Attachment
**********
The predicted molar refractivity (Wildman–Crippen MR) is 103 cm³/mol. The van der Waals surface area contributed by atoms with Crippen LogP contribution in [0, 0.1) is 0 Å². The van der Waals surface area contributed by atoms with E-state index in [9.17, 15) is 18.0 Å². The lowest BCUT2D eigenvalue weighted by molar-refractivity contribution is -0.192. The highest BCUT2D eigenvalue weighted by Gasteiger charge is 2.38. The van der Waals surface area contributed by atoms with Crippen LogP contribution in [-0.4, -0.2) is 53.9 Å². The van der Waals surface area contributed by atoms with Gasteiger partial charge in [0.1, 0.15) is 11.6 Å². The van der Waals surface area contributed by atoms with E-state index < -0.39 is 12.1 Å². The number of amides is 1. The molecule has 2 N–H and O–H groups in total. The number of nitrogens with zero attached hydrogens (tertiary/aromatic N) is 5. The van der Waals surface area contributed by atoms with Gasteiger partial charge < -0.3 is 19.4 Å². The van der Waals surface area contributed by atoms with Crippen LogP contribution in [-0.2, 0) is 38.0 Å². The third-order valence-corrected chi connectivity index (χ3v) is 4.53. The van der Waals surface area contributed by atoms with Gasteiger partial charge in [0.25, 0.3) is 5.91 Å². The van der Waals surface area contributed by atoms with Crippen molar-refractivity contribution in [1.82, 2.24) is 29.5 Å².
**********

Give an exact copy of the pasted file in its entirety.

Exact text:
The predicted molar refractivity (Wildman–Crippen MR) is 103 cm³/mol. The van der Waals surface area contributed by atoms with Crippen LogP contribution in [0, 0.1) is 0 Å². The van der Waals surface area contributed by atoms with E-state index in [9.17, 15) is 18.0 Å². The lowest BCUT2D eigenvalue weighted by molar-refractivity contribution is -0.192. The highest BCUT2D eigenvalue weighted by Gasteiger charge is 2.38. The van der Waals surface area contributed by atoms with Crippen LogP contribution in [-0.4, -0.2) is 53.9 Å². The van der Waals surface area contributed by atoms with Gasteiger partial charge in [0.1, 0.15) is 11.6 Å². The van der Waals surface area contributed by atoms with E-state index < -0.39 is 12.1 Å². The number of amides is 1. The molecule has 2 N–H and O–H groups in total. The number of nitrogens with zero attached hydrogens (tertiary/aromatic N) is 5. The van der Waals surface area contributed by atoms with Gasteiger partial charge < -0.3 is 19.4 Å². The van der Waals surface area contributed by atoms with Crippen LogP contribution in [-0.2, 0) is 38.0 Å². The third-order valence-corrected chi connectivity index (χ3v) is 4.53. The van der Waals surface area contributed by atoms with Gasteiger partial charge in [0.25, 0.3) is 5.91 Å². The van der Waals surface area contributed by atoms with Crippen molar-refractivity contribution in [1.82, 2.24) is 29.5 Å².